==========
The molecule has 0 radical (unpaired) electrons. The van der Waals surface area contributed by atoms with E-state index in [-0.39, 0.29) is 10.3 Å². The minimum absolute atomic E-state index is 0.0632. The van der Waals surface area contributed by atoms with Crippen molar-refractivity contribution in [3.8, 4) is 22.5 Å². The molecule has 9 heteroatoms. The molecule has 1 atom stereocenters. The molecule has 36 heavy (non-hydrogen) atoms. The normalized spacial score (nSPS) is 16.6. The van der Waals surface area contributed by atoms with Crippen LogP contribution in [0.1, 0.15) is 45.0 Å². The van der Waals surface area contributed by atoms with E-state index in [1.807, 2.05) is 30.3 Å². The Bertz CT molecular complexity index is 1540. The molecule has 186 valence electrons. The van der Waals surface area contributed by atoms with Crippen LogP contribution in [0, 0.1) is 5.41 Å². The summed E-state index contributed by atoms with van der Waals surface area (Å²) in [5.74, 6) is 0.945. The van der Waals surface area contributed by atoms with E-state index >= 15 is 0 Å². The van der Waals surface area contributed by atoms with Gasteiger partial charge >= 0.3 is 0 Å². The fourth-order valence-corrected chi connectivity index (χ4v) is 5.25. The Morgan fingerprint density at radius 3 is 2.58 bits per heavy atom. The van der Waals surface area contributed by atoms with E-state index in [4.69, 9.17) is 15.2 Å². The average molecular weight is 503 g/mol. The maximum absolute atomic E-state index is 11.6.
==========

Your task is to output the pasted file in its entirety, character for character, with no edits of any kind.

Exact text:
The molecule has 0 radical (unpaired) electrons. The van der Waals surface area contributed by atoms with E-state index in [-0.39, 0.29) is 10.3 Å². The minimum absolute atomic E-state index is 0.0632. The van der Waals surface area contributed by atoms with Crippen molar-refractivity contribution in [3.8, 4) is 22.5 Å². The molecule has 9 heteroatoms. The molecule has 1 atom stereocenters. The molecule has 36 heavy (non-hydrogen) atoms. The normalized spacial score (nSPS) is 16.6. The van der Waals surface area contributed by atoms with Crippen LogP contribution in [0.1, 0.15) is 45.0 Å². The van der Waals surface area contributed by atoms with E-state index in [1.807, 2.05) is 30.3 Å². The Bertz CT molecular complexity index is 1540. The molecule has 186 valence electrons. The van der Waals surface area contributed by atoms with Crippen LogP contribution in [0, 0.1) is 5.41 Å². The summed E-state index contributed by atoms with van der Waals surface area (Å²) in [5.74, 6) is 0.945. The van der Waals surface area contributed by atoms with E-state index >= 15 is 0 Å². The van der Waals surface area contributed by atoms with Gasteiger partial charge >= 0.3 is 0 Å². The fourth-order valence-corrected chi connectivity index (χ4v) is 5.25. The Morgan fingerprint density at radius 3 is 2.58 bits per heavy atom. The van der Waals surface area contributed by atoms with E-state index in [4.69, 9.17) is 15.2 Å². The average molecular weight is 503 g/mol. The maximum absolute atomic E-state index is 11.6.